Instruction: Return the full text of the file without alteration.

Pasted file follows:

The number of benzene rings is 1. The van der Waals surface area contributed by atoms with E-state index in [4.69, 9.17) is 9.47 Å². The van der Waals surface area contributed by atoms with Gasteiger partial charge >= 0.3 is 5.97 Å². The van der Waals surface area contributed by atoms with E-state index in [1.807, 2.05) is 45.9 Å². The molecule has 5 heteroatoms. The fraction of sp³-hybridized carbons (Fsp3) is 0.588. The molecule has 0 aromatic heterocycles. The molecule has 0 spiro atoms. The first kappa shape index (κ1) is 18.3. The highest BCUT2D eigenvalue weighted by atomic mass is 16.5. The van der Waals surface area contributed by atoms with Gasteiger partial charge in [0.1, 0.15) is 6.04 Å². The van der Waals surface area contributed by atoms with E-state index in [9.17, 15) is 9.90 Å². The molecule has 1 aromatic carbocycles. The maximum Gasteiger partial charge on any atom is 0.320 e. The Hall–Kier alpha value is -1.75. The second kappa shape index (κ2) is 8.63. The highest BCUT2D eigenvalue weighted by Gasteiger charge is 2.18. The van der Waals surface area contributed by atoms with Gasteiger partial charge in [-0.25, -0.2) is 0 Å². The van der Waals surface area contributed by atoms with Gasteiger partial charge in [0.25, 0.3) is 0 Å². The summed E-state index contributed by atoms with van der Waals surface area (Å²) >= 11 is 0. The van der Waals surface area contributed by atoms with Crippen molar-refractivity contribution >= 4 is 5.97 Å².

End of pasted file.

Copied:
The number of benzene rings is 1. The van der Waals surface area contributed by atoms with E-state index in [4.69, 9.17) is 9.47 Å². The van der Waals surface area contributed by atoms with Gasteiger partial charge >= 0.3 is 5.97 Å². The van der Waals surface area contributed by atoms with E-state index in [1.807, 2.05) is 45.9 Å². The molecule has 5 heteroatoms. The fraction of sp³-hybridized carbons (Fsp3) is 0.588. The molecule has 0 aromatic heterocycles. The molecule has 0 spiro atoms. The first kappa shape index (κ1) is 18.3. The highest BCUT2D eigenvalue weighted by atomic mass is 16.5. The van der Waals surface area contributed by atoms with Gasteiger partial charge in [0.1, 0.15) is 6.04 Å². The van der Waals surface area contributed by atoms with E-state index in [9.17, 15) is 9.90 Å². The molecule has 1 aromatic carbocycles. The maximum Gasteiger partial charge on any atom is 0.320 e. The Hall–Kier alpha value is -1.75. The second kappa shape index (κ2) is 8.63. The highest BCUT2D eigenvalue weighted by Gasteiger charge is 2.18. The van der Waals surface area contributed by atoms with Gasteiger partial charge in [-0.25, -0.2) is 0 Å². The van der Waals surface area contributed by atoms with Gasteiger partial charge in [0.25, 0.3) is 0 Å². The summed E-state index contributed by atoms with van der Waals surface area (Å²) >= 11 is 0. The van der Waals surface area contributed by atoms with Crippen molar-refractivity contribution >= 4 is 5.97 Å².